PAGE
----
He also noted that people always made fun of country folk, especially Somerset folk, because "they spend their time leaning on the farm gate staring into a field". But this was how they assessed the state of their crop or the health of their animals day by day. Changes in colour or form of the crop,or differences in behaviour and appearance of the stock animals, where all important and had to be observed and thought about and decisions made on action to be taken and how to proceed.

The farmer was doing his equivalent of what the factory engineer now calls 'condition monitoring', defined as "the process of monitoring a parameter of condition in machinery, such that a significant change is indicative of a developing failure. It is a major component of predictive maintenance. The use of conditional monitoring allows maintenance to be scheduled, or other actions to be taken to avoid the consequences of failure, before the failure occurs." The old farmer was using his condition monitoring instruments - eyes and brain.


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Stanley
Local Historian & Old Fart


36804 Posts
Posted - 26/12/2009 : 16:20
Like I did when I sat in the engine house chair with my eyes closed. That's the reason I enjoy William Atkinson's Old Barlick and took the trouble to puiblish it. Genuine local history through observation.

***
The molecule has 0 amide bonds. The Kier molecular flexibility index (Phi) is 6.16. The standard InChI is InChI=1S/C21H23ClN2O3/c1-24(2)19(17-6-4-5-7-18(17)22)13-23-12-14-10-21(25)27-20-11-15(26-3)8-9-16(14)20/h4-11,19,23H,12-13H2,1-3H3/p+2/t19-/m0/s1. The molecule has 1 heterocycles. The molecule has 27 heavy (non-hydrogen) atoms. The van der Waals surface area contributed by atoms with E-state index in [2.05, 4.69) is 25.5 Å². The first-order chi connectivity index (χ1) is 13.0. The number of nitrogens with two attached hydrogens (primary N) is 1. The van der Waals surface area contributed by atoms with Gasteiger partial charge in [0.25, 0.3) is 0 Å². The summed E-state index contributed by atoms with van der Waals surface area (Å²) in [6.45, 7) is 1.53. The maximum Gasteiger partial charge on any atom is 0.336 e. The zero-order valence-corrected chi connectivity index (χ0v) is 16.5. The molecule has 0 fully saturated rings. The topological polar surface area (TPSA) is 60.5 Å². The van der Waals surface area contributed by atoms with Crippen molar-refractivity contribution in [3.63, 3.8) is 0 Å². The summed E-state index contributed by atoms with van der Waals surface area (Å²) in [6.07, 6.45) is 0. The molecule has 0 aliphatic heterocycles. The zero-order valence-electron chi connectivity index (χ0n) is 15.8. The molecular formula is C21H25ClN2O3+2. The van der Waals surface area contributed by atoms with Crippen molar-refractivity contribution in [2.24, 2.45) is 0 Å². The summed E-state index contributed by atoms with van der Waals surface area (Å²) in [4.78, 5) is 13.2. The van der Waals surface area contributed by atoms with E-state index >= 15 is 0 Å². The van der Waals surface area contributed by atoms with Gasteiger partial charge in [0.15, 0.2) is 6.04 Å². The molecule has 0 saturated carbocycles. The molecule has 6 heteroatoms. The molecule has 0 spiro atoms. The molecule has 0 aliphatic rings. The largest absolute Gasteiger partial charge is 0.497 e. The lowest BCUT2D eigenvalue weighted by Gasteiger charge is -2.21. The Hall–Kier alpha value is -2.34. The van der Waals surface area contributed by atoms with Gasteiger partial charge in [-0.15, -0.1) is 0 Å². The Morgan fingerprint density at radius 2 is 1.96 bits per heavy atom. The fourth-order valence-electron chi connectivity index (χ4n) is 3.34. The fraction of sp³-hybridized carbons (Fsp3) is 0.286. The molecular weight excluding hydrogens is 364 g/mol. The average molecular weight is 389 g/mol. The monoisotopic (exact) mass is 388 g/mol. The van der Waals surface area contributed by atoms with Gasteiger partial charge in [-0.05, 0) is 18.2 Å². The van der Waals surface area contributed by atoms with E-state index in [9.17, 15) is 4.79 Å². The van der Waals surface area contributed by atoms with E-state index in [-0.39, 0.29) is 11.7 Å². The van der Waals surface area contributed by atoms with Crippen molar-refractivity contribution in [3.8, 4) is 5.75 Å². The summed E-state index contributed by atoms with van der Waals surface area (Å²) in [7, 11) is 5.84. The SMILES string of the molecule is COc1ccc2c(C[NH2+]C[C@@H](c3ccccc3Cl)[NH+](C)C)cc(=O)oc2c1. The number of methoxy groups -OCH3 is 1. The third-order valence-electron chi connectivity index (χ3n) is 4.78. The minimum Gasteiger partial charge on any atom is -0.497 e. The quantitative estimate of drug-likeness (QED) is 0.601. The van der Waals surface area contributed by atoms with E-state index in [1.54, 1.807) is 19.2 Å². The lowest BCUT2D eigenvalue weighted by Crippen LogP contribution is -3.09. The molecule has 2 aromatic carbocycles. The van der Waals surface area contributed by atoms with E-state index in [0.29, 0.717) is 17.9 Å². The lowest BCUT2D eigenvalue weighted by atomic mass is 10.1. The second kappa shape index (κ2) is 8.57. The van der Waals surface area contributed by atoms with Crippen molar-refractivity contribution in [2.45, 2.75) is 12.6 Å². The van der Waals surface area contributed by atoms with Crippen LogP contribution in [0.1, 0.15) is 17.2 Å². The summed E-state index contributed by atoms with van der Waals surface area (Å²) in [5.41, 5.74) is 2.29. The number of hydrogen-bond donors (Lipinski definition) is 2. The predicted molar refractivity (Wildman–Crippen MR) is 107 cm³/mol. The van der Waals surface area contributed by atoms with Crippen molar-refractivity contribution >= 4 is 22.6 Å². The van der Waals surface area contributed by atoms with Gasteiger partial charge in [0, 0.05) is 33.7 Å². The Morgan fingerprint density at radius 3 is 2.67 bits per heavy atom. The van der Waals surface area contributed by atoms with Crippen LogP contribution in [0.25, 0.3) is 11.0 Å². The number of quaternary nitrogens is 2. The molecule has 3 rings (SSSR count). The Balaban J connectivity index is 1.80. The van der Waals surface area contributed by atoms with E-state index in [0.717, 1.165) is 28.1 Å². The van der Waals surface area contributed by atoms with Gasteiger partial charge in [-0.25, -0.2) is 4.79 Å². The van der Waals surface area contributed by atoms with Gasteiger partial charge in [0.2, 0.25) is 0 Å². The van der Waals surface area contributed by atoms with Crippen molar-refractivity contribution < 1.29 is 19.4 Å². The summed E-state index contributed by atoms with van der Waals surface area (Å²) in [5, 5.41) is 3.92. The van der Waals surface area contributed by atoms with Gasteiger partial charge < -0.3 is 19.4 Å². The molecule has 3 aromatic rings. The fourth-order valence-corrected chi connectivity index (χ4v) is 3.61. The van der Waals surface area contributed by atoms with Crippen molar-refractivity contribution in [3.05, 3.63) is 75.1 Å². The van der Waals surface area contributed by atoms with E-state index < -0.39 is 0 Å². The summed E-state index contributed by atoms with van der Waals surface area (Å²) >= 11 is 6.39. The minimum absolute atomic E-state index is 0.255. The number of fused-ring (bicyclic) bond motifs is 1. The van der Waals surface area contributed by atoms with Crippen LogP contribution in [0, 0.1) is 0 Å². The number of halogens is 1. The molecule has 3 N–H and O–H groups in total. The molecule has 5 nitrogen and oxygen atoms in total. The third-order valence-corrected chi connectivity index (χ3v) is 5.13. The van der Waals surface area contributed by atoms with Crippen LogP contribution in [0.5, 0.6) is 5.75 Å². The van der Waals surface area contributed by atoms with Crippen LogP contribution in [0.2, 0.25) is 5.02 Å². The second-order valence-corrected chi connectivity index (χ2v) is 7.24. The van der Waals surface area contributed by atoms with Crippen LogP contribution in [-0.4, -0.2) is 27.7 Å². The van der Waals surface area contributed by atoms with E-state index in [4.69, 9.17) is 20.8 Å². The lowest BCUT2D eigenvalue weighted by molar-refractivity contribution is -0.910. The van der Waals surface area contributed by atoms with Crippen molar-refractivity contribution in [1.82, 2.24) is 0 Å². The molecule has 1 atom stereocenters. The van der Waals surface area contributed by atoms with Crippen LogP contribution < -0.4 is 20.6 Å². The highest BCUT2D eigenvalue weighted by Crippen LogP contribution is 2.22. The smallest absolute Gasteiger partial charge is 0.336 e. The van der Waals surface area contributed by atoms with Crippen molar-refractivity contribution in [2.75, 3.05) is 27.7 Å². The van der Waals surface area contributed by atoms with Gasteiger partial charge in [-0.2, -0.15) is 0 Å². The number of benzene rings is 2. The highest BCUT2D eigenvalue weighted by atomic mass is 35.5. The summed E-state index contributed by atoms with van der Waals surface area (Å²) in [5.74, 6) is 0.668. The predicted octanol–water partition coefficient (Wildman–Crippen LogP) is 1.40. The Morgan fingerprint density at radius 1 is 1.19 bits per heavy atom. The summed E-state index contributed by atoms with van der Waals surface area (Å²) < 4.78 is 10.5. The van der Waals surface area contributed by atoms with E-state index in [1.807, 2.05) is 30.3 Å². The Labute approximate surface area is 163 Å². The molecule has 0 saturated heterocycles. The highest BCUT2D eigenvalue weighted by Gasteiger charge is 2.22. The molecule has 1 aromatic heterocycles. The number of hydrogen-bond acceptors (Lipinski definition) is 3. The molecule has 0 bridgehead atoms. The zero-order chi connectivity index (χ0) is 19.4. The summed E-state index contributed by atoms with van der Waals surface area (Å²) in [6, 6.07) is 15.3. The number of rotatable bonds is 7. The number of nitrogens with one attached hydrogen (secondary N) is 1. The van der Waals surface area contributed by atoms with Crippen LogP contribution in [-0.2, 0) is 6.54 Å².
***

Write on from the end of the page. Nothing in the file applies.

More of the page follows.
Stanley Challenger Graham




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Stanley
Local Historian & Old Fart


36804 Posts
Posted - 28/12/2009 : 06:21

NECESSITY

I think most of you are aware of my deep suspicion of the motives behind the ‘War on Terror’. This isn’t really something I would have expected to come to my mind at this season of the year as I get messages and pics from the kids showing them all warm and well and enjoying Xmas but I came across a quotation yesterday and it triggered me off.

I was reading Ward’s book on the Narnia code and he quoted C S Lewis as saying ‘Necessity is the argument of tyrants’. Being a good academic he gave four references going back as far as Livy in 1400BCE. The one that grabbed me was Pitt the Younger in a speech on the India Bill in 1783; “Necessity is the plea for every infringement of human freedom. It is the argument of tyrants” So nothing new under the sun.

Of course we all knew this but isn’t it wonderful how a well-turned phrase can sharpen a point? Lewis expanded the assertion by saying that the trick when making the assessment is to distinguish between the claim of necessity and the actual need for it. That’s the bit that puzzles me and I think this is where motive enters the frame.